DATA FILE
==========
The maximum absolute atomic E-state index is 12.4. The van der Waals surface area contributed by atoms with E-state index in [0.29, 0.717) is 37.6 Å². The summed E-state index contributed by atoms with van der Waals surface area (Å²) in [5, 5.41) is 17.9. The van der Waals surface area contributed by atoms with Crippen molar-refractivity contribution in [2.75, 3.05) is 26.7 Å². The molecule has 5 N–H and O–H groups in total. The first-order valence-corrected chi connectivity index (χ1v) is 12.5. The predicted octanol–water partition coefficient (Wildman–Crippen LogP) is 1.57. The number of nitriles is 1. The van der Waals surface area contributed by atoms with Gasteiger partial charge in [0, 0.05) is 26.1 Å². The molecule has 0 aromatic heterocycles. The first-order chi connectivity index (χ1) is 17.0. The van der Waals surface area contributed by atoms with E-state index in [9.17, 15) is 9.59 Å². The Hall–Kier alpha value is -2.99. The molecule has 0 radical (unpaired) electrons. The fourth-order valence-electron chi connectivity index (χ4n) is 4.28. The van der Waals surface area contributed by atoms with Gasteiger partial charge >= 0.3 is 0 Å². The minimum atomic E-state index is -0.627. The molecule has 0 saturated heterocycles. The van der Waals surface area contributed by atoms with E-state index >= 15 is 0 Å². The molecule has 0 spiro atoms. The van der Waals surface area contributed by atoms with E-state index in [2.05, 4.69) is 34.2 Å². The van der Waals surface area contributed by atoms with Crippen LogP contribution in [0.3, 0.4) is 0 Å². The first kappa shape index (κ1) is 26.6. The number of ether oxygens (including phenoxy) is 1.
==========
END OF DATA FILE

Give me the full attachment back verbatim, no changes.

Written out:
The maximum absolute atomic E-state index is 12.4. The van der Waals surface area contributed by atoms with E-state index in [0.29, 0.717) is 37.6 Å². The summed E-state index contributed by atoms with van der Waals surface area (Å²) in [5, 5.41) is 17.9. The van der Waals surface area contributed by atoms with Crippen molar-refractivity contribution in [2.75, 3.05) is 26.7 Å². The molecule has 5 N–H and O–H groups in total. The first-order valence-corrected chi connectivity index (χ1v) is 12.5. The predicted octanol–water partition coefficient (Wildman–Crippen LogP) is 1.57. The number of nitriles is 1. The van der Waals surface area contributed by atoms with Gasteiger partial charge in [0, 0.05) is 26.1 Å². The molecule has 0 aromatic heterocycles. The first-order chi connectivity index (χ1) is 17.0. The van der Waals surface area contributed by atoms with E-state index in [9.17, 15) is 9.59 Å². The Hall–Kier alpha value is -2.99. The molecule has 0 radical (unpaired) electrons. The fourth-order valence-electron chi connectivity index (χ4n) is 4.28. The van der Waals surface area contributed by atoms with Gasteiger partial charge >= 0.3 is 0 Å². The minimum atomic E-state index is -0.627. The molecule has 0 saturated heterocycles. The van der Waals surface area contributed by atoms with E-state index >= 15 is 0 Å². The molecule has 0 spiro atoms. The van der Waals surface area contributed by atoms with E-state index in [2.05, 4.69) is 34.2 Å². The van der Waals surface area contributed by atoms with Crippen LogP contribution in [0.3, 0.4) is 0 Å². The first kappa shape index (κ1) is 26.6. The number of ether oxygens (including phenoxy) is 1.